Facts About Our Work in Saint Vincent
Food For The Poor (FFTP) partners with the Diocese of Kingstown, which has been in operation for 28 years in St. Vincent. FFTP also provides aid through Gifts In Kind.
In the first six months of 2020, FFTP shipped one tractor-trailer load of agricultural tools.
Banana production employs 60 percent of the workforce and accounts for 50 percent of merchandise exports in St. Vincent and the Grenadines, with an emphasis on the main island of St. Vincent. Such reliance on one crop has made the economy vulnerable to fluctuations in banana prices and reduced European Union trade preferences. To combat these vulnerabilities, the government of St. Vincent and the Grenadines is focused on diversifying its economy away from its reliance on bananas.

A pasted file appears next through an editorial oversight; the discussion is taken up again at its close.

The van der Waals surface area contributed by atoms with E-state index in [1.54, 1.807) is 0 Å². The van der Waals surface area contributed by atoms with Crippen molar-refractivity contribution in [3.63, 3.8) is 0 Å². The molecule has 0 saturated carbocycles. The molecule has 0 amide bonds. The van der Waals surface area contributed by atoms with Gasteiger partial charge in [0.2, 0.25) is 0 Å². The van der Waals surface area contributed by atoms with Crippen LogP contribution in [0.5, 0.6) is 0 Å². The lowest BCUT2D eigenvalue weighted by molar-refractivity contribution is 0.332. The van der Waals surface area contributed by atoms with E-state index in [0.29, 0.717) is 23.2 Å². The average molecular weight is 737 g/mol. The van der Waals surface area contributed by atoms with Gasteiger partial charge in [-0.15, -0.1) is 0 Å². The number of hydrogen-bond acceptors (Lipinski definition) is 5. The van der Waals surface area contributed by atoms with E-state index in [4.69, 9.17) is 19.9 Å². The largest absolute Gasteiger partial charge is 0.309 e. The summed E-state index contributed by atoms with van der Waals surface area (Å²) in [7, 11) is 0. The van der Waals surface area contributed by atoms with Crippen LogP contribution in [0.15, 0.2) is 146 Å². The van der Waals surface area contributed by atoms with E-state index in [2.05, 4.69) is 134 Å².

This eastern Caribbean country consists of volcanic St. Vincent Island and the Grenadines, 32 smaller islands and cays. With a population of more than 101,000 people, St. Vincent is hilly with rich volcanic soils, and its volcano, Soufrière, last erupted in 1979, the year of independence from Britain. Two hydroelectric plants help power Saint Vincent’s diversifying economy, dependent in part on exports of bananas and arrowroot, valuable as a starch in carbonless copy paper. Tourism is of growing importance. Founded in 1765, the oldest botanical gardens in the Western Hemisphere are located in St. Vincent and the Grenadines. The language is English and Protestantism is the largest religion. The currency is the Eastern Caribbean dollar and the GDP per capita is $11,500.